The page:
UCLA’s Meg Sullivan, however, puts forth research and insight against this plan. She points out that 3 years after the implementation of FDR’s economic plan, “wages in 11 key industries averaged 25 percent higher than they otherwise would have done, the economists calculate. But unemployment was also 25 percent higher than it should have been, given gains in productivity.” From the case study of the 11 key industries subjected to FDR’s policies, it has been made even more clear of the apparent inverse relationship of wage rates and employment. Mind you, this isn’t the straw that broke the camel’s back so to speak, given that plenty of other factors of government intervention played a role; however, the artificial wage controls played a significant role and contributed to the maintained double-digit unemployment average of ~16%-17%.

The next and last major point of the damages of minimum wage laws: it hurts business productivity in the market. As mentioned earlier, wage payments to workers is still an expense on the businesses that pay them. If governments try to set a minimal ceiling in which wages must be paid, it forces businesses to allocate those funds into wages that could have otherwise provided wages to low-skilled workers or other business investments, which leads to reduced economic output and productivity. Furthermore, businesses see net losses because they cannot offset the increases in the costs of production onto prices of consumer goods and services. Matthew Kibbe says the following of this situation:

Many firms, however, may be unable to pass on their increased costs to consumers. It is consumers who ultimately determine the price of any good on the market, and they may decide that a business’s product is not worth a higher price.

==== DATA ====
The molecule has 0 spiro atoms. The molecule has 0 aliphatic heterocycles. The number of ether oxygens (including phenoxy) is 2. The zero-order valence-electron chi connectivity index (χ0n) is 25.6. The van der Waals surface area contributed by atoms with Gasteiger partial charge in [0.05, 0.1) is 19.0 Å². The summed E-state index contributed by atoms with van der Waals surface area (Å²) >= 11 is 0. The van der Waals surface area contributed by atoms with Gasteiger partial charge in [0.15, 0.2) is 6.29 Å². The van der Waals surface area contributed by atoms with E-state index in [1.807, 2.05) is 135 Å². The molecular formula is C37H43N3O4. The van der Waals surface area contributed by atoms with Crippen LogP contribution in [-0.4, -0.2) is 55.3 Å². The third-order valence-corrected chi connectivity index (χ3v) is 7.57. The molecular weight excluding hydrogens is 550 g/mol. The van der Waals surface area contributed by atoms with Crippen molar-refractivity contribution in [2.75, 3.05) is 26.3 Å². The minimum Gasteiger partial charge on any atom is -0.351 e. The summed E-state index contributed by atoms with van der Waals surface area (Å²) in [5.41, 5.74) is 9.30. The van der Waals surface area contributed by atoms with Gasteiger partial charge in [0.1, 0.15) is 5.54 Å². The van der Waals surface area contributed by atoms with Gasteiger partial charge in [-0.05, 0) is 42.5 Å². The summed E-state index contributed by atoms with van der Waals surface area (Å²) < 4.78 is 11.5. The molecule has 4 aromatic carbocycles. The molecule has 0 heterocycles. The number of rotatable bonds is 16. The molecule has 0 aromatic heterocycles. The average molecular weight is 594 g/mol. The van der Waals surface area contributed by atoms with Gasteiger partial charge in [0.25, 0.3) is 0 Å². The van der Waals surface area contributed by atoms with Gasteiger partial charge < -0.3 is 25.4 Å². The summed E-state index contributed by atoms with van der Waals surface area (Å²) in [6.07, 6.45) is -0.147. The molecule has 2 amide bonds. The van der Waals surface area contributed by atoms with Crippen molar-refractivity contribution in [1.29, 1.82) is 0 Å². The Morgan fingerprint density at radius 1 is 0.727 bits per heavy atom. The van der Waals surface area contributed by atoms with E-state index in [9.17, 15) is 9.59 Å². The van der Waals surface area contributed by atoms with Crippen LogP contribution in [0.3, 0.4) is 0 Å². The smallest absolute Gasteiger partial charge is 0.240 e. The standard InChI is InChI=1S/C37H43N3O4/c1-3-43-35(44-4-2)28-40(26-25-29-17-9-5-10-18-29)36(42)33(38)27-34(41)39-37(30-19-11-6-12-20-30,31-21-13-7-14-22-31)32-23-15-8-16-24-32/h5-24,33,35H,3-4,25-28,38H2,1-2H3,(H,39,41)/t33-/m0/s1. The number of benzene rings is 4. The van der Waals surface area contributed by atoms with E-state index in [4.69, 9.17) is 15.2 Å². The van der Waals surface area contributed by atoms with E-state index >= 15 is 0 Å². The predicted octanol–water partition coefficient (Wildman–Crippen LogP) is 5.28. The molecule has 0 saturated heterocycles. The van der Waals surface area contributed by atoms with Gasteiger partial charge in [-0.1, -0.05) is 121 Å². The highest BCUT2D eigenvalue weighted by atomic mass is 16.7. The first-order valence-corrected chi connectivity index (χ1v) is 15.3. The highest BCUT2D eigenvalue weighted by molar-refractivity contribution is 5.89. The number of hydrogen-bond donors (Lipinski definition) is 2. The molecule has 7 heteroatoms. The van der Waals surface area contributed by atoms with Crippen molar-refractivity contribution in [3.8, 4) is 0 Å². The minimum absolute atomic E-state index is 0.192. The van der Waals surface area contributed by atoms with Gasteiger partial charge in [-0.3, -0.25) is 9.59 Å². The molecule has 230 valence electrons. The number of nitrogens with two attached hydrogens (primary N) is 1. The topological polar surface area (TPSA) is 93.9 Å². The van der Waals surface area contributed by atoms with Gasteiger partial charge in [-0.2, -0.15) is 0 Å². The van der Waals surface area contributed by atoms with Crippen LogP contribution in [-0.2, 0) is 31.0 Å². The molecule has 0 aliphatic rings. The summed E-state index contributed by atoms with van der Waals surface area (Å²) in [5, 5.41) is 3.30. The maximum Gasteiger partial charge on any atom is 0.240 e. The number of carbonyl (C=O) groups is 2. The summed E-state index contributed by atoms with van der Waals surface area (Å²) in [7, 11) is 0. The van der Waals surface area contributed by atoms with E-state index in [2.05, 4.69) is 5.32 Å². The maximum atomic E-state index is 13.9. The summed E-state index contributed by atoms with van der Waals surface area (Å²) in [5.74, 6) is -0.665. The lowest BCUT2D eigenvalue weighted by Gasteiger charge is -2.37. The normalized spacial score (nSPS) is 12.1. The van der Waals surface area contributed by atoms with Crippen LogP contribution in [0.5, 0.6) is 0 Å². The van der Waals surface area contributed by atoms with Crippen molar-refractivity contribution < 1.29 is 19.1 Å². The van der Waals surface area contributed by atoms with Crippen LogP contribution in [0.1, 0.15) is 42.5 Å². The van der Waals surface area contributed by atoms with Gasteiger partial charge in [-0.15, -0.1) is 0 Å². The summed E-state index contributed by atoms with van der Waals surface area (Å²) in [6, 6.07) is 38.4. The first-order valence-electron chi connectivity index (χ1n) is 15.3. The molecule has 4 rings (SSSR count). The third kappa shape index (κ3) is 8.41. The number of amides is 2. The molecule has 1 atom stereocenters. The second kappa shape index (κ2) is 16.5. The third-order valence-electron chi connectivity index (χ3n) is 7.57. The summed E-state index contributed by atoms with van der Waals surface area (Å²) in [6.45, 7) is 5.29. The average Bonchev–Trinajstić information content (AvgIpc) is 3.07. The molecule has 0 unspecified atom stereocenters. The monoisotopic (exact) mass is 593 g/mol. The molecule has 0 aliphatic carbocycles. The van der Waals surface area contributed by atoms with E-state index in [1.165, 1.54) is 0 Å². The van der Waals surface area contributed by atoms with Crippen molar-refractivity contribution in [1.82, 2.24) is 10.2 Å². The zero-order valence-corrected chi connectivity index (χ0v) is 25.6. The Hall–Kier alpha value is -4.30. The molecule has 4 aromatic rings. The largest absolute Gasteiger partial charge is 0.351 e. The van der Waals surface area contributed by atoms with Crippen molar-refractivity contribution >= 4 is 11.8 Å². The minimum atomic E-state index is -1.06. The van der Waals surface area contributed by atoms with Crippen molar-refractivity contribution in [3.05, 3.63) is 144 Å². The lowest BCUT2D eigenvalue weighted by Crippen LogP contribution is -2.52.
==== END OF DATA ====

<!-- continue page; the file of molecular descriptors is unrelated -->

Market competition makes it harder for businesses to raise prices, especially if consumers feels that the good is not worth the price. Since businesses must meet the needs of consumers in order to make profits, they will have to tailor prices to satisfy customer preferences. Either way, businesses suffer net losses that exceed their net gains.

As I close this article, it can be concluded that minimum wage controls on businesses produces more losses than gains. Low-skilled workers that were meant to benefit from the wage controls are priced out of the market and made just as poor as before since they perform below the minimum wage. Furthermore, economic productivity and outputs decrease as a result, which hurts business growth and consumers who would have purchased their goods at a better, competitive price. Overall, employment and economic output is decreased. Economist Henry Hazlitt says it best when he puts into perspective of how the market typically handles, or would handle, wages when it is freer:

The more the individual worker produces, the more he increases the wealth of the whole community. The more he produces, the more his services are worth to consumers, and hence to employers. And the more he is worth to employers, the more he will be paid. Real wages come out of production, not out of government decrees.


Sources: http://www.econlib.org/library/Enc/MinimumWages.html#abouttheauthor